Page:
Most people turn their noses up at the sight of weeds in their yard or pasture, immediately setting out to spray or mow them down. But before doing that, you might want to determine exactly what type of plants they are. Believe it or not, some weeds are actually beneficial for horses!
While they may not be the most sightly plants around, the following “weeds” contain nutritional and/or therapeutic properties:
Dandelion: Rich and vitamins A, B, C, and D, as well as many minerals, this weed is very nutritious for horses (and us!). In fact, every part of the dandelion is edible. Dandelion can also be considered medicinal since it possesses both blood cleansing and diuretic properties.
Nettle: Live nettle plants have tiny hair-like structures that sting (that’s why they’re often called stinging nettle), but once this plant is cut and dried, it loses its sting and can safely be consumed. Nettle is high in vitamin C, iron, calcium, and potassium. It’s also considered a tonic and blood cleanser, which can help with conditions such as sweet itch or other skin disorders.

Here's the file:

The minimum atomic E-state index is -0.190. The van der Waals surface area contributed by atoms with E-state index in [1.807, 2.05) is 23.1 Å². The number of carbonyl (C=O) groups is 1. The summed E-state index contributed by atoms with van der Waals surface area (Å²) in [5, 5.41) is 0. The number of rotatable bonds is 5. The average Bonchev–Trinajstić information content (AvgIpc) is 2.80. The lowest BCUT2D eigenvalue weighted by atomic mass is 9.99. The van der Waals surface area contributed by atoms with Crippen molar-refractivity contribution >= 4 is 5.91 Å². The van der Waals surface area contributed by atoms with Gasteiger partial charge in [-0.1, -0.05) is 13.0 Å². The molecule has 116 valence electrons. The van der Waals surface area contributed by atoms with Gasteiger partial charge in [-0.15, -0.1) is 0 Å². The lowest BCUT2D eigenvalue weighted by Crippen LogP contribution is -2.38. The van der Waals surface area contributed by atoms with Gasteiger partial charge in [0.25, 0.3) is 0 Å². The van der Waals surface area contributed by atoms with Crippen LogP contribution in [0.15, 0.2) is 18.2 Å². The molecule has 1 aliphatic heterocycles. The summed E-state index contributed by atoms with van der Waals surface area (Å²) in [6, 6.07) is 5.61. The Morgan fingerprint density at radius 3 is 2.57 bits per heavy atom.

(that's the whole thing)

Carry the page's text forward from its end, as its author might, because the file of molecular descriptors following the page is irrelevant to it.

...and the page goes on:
Goldenrod: Though not the prettiest flowering plant you’ll ever see, goldenrod contains essential oils which can be helpful for horses with diminished appetite or digestive issues. This weed can also benefit horses with arthritis and conditions the hair coat.
Chickweed: Containing vitamins C, D, B6, B12, beta-carotene, magnesium, potassium, calcium, iron, zinc, and phosphorus, chickweed is another great weed to feed!
Mullein: Originally from Europe and Asia, mullein can now be found in many parts of the U.S. While some might consider mullein an unsightly weed, it happens to be a great herb for lung conditions, including seasonal allergies and coughs.
Broad Leaf Plantain: Plentiful in potassium, calcium, and sulfur, broad leaf plantain also contains vitamin K. Additionally, chopped or mashed fresh leaves can be used to treat insect bites and stings.
When it comes to weeds, appearances can definitely be deceiving. The above are just a few examples of beneficial weeds you can feed to your horse. Feel free to share any others you know of in the comments section below!
**Casie Bazay is a freelance and young adult writer, as well as an owner/barefoot trimmer and certified equine acupressure practitioner. She hosts the blog, The Naturally Healthy Horse, where she regularly shares information on barefoot, equine nutrition, and holistic horse health. Once an avid barrel racer, Casie now enjoys just giving back to the horses who have given her so much. Follow Casie at www.casiebazay.com.